Essay on Human Rights

Essay on Human Rights

Essay on Human Rights

Human Rights


  • introduction
  • Universal Declaration ofal-luman Rights T
  • Human rights are sovereign to no king or state
  • Human rights — constitutive of the domain of entitlement
  • Claims of human rights
  •  Cultural rights – an attack on human rights
  • Lack of knowledge — a loss to human rights awareness
  • Theory of value individualism & human rights
  • Distinction between legal and moral rights
  • Distinction between group & individual rights
  • Conclusion


On December tenth 1948 in _the Pails de Chaillot in Paris, the United Nations General Assembly adopted the Universal Declaration of Human Rights. The document is made up of thirty articles which deal with a series of basic human rights and duties. It follows the premise that ” the declaration is a common standard of achievement for all peoples and nations, it) the end that every individual and every organ of society, keeping this declaration constantly in mind, shall strive by teaching and education to promote respect for these fight and freedoms and by progressive measures, national and international, to secure their universal and effective recognition and observance, both among the people of member states themselves and among the people of territories under their jurisdiction.”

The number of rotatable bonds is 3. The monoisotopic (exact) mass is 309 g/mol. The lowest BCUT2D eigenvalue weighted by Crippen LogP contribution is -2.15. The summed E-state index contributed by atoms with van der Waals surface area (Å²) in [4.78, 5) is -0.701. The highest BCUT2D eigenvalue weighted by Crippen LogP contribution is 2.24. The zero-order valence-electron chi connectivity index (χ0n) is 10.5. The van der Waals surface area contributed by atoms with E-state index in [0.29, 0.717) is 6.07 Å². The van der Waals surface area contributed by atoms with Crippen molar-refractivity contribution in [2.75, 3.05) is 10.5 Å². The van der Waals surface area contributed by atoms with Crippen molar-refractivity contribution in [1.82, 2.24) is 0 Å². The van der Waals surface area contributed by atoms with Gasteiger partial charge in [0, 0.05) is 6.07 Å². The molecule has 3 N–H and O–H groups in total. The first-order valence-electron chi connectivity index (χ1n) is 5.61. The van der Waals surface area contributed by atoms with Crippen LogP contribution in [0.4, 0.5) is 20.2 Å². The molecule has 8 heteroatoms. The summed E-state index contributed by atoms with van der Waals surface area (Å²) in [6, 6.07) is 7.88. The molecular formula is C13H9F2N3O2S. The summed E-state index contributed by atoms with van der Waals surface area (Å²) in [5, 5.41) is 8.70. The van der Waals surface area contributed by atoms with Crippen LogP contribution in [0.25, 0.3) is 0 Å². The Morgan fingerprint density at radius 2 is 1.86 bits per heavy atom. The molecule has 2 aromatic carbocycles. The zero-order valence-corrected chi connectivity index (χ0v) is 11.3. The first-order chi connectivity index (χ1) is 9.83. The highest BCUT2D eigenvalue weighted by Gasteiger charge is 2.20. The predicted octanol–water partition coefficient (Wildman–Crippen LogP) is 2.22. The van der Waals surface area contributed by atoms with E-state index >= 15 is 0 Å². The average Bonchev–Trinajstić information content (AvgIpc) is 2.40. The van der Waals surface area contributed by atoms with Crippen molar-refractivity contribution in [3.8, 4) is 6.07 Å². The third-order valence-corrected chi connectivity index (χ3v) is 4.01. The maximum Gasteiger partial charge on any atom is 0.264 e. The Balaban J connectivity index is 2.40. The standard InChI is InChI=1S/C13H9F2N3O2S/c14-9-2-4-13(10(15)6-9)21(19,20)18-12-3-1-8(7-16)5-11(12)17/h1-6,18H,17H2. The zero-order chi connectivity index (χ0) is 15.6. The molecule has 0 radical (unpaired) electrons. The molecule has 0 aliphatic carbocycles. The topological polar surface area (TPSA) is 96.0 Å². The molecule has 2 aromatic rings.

However this is not always the case, infraction to the human rights code are all too often practiced, today as much as 50 years ago. War crimes in the former Yugoslavia, Israel’s terrorist acts in the Gaza strip, political prisoners in China, the Appendicitis of Chile and Argentina, and ‘state terrorism in Kashmir.

However the message this document stands for is one for the universality of man and woman kind alike. It tells of such basic rights as freedom and life that are owed to every human being regardless of the language she speaks. They are inalienable in the fact that human rights have no boundary and are sovereign to no king or state. She seems to disagree with this, since in describing the comparative advantage theory of government he mentions that “each nation’s own government (or other social institutions) are best able to care for the welfare of the people of that nation…”

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